Attorney General Scott Pruitt’s re-election campaign has raised more than $300,000 — and spent almost $160,000 — since he learned in mid-April that he would not have an opponent this election cycle.
Oklahoma Ethics Commission records show Pruitt not only continued to receive campaign contributions but actively raised funds through the Nov. 4 general election, even though he had no opponent and cannot seek re-election in 2018.
While it is not unusual for term-limited officials with no opponents to continue fundraising, the extent of Pruitt’s activity is. By comparison, state Treasurer Ken Miller, who was also re-elected without opposition and is term-limited in 2018, has raised less than $2,000 since the filing period for this year’s elections ended on April 11.
Pruitt did not respond to questions about his campaign’s activities.
In the most recent Ethics Commission reports, which include expenditures through Oct. 20 and contributions up to the general election, Pruitt’s campaign lists payments of more than $86,000 to six campaign consultants. Among them are former Secretary of State and Senate President Pro Tem Glenn Coffee and a former member of the George W. Bush administration whose other clients include an organization headed by Pruitt, and who has received nearly $90,000 from Pruitt’s campaign fund during the current campaign cycle.
The biggest recipients in the past six months, however, have been Tamara Cornell, a Tulsa campaign consultant, and Vox Strategies, a company associated with Pruitt campaign manager Jordan Spencer. Cornell has received $36,588.54 in fees and expenses since April 11, Vox $31,105.89.
Pruitt himself has received more than $17,000 in reimbursements for meals, travel, telephone and office expenses. Almost $13,000 of that was from claims filed on a single day in August for expenses going back as much as two years.
The Ethics Commission reports indicate Pruitt held at least three formal fundraising events over the summer and fall, including one in Dallas whose date corresponds with contributions from 47 AT&T executives, most of them based in the Metroplex, totaling $31,250. The donors included AT&T Chairman and CEO Randall Stephenson and General Counsel Wayne Watts.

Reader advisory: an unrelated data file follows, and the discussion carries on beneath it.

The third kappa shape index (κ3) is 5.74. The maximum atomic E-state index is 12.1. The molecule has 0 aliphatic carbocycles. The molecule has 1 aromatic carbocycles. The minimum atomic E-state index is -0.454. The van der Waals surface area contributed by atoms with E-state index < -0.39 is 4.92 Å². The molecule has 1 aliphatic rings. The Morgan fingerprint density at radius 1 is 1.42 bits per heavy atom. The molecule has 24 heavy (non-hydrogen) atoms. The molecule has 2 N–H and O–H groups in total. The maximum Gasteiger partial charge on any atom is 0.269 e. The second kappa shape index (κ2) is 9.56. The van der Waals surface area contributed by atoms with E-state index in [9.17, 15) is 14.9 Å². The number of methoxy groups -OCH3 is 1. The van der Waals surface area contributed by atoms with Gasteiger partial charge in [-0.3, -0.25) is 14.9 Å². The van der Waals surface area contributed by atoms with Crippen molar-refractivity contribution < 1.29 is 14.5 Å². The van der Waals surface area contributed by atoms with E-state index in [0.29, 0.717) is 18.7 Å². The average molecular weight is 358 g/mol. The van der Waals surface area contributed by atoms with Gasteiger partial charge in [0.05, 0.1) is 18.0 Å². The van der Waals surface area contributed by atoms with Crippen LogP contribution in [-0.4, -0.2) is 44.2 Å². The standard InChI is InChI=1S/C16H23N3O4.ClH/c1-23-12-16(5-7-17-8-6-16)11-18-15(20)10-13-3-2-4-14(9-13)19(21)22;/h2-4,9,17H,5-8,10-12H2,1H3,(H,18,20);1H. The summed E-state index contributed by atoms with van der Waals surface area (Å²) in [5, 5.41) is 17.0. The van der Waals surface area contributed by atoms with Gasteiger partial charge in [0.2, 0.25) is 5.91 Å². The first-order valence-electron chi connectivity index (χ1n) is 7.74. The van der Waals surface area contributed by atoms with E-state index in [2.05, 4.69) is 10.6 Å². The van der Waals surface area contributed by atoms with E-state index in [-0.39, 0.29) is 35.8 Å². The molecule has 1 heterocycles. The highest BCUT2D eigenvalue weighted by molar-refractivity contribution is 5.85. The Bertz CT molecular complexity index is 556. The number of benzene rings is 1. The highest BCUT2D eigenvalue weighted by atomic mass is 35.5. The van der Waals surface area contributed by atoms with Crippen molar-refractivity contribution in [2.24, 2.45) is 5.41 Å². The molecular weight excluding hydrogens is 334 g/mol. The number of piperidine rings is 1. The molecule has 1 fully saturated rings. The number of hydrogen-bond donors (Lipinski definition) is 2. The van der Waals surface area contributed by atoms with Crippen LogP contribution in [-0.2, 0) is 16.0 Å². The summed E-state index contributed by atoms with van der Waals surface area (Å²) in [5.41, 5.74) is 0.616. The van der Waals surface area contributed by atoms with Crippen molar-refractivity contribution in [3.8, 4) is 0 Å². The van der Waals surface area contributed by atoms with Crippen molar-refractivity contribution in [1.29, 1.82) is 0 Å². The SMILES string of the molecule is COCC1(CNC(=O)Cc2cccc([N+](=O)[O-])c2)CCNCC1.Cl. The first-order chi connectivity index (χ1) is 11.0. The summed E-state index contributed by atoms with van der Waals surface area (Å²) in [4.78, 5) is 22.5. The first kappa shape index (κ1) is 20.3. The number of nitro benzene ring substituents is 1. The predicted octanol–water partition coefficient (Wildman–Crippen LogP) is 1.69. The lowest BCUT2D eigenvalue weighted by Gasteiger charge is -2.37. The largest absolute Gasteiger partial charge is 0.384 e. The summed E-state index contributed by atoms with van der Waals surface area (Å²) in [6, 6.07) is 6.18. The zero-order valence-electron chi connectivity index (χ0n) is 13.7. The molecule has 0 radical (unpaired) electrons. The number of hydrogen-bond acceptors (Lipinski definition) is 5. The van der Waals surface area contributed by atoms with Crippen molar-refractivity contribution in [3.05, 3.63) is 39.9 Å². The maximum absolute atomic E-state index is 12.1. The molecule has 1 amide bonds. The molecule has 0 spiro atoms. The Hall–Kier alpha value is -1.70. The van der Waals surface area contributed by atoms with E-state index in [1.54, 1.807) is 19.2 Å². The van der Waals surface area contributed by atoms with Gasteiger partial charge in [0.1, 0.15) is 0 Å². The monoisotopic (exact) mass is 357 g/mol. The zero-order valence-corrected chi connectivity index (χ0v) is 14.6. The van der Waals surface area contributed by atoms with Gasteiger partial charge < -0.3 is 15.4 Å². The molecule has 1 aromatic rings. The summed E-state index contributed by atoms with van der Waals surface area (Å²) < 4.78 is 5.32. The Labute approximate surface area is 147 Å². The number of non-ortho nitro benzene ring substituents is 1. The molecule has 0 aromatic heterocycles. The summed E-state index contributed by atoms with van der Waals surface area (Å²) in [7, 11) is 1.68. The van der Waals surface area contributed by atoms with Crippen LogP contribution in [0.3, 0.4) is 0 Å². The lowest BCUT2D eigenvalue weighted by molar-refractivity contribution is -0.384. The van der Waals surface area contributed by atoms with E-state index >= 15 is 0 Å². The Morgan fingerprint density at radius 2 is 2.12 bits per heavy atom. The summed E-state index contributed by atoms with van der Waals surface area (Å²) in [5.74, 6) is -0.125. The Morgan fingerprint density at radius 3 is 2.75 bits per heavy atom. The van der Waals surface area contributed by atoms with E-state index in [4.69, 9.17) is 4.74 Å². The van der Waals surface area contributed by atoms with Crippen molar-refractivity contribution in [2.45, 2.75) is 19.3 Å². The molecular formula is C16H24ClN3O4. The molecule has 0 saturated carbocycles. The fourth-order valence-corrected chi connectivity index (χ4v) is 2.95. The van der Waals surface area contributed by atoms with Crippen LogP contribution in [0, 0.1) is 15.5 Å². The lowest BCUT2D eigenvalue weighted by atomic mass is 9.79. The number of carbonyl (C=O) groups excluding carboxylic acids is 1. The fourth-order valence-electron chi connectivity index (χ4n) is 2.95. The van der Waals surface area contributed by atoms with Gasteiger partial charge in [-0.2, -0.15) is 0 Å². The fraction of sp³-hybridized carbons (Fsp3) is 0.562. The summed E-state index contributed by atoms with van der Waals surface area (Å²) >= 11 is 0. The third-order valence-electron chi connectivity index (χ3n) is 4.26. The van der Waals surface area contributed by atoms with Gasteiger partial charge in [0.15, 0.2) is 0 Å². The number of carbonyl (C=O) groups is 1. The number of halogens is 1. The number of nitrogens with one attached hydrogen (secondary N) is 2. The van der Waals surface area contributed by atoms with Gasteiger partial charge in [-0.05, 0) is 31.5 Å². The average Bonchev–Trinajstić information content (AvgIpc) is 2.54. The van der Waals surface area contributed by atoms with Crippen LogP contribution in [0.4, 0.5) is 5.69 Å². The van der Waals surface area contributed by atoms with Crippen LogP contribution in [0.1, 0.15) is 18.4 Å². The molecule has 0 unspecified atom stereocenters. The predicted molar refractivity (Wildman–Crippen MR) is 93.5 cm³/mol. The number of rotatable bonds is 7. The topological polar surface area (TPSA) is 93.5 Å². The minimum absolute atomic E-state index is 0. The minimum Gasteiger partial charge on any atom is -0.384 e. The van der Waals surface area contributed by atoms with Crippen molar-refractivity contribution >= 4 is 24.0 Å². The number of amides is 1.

Records also show a $3,625.25 tab for a fundraising event at Vast, the upscale restaurant on the top floor of the Devon Tower in downtown Oklahoma City. Recently, it was revealed that Pruitt signed and sent a letter drafted by Devon Energy executives to the Environmental Protection Agency on his letterhead. At about the same time, Devon sent $125,000 to the Republican Attorneys General Association, an organization led by Pruitt.
RAGA, records show, then sent $5,000 to Pruitt’s campaign, which had already received the maximum $5,000 contribution allowed by state law from Devon.
One of RAGA’s political consultants is Sarah Lenti, a former member of the George W. Bush administration who has been paid $89,832.24 by Pruitt’s 2014 campaign fund.
Pruitt’s campaign has also paid $2,000 in the past few months for fundraising software marketed to Republican candidates, even though Pruitt had no election for which to campaign or raise money.
Pruitt’s interest in national issues has long led to speculation that his ultimate ambition is federal office. He was an unsuccessful congressional candidate in 2002 and thought long and hard about entering this year’s U.S. Senate race to succeed Tom Coburn.
Money raised for state office cannot be used in federal elections, but it can be used to build name recognition and reputation. Pruitt raised close to $700,000 this election cycle and has less than $330,000 left. Lt. Gov. Todd Lamb, who did have a Democratic opponent — albeit a poorly funded one — actually spent less than Pruitt, and is sitting on more than $1.1 million for an expected gubernatorial campaign in four years.
Final Ethics Commission reports for the 2014 campaign cycle are due Jan. 31.
World Enterprise Editor Ziva
Branstetter contributed to this story.
Randy Krehbiel 918-581-8365